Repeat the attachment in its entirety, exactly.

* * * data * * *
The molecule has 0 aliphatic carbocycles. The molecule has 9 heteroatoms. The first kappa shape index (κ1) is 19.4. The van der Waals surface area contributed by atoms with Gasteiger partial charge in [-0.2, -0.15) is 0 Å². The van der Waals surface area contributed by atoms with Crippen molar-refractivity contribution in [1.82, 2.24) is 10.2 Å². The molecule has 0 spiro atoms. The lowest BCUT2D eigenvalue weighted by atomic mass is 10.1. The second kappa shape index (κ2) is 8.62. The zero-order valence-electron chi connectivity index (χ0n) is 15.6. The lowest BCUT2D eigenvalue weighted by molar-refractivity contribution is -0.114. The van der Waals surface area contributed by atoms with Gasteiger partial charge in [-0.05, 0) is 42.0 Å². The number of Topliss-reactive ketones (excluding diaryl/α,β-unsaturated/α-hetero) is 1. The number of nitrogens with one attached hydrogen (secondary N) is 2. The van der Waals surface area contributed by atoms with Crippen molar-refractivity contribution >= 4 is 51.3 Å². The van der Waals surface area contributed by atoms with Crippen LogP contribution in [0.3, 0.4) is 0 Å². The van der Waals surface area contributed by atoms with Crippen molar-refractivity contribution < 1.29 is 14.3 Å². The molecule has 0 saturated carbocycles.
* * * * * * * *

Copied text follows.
The molecule has 0 aliphatic carbocycles. The molecule has 9 heteroatoms. The first kappa shape index (κ1) is 19.4. The van der Waals surface area contributed by atoms with Gasteiger partial charge in [-0.2, -0.15) is 0 Å². The van der Waals surface area contributed by atoms with Crippen molar-refractivity contribution in [1.82, 2.24) is 10.2 Å². The molecule has 0 spiro atoms. The lowest BCUT2D eigenvalue weighted by atomic mass is 10.1. The second kappa shape index (κ2) is 8.62. The zero-order valence-electron chi connectivity index (χ0n) is 15.6. The lowest BCUT2D eigenvalue weighted by molar-refractivity contribution is -0.114. The van der Waals surface area contributed by atoms with Gasteiger partial charge in [-0.05, 0) is 42.0 Å². The number of Topliss-reactive ketones (excluding diaryl/α,β-unsaturated/α-hetero) is 1. The number of nitrogens with one attached hydrogen (secondary N) is 2. The van der Waals surface area contributed by atoms with Crippen molar-refractivity contribution >= 4 is 51.3 Å². The van der Waals surface area contributed by atoms with Crippen LogP contribution in [0.3, 0.4) is 0 Å². The van der Waals surface area contributed by atoms with Crippen molar-refractivity contribution < 1.29 is 14.3 Å². The molecule has 0 saturated carbocycles.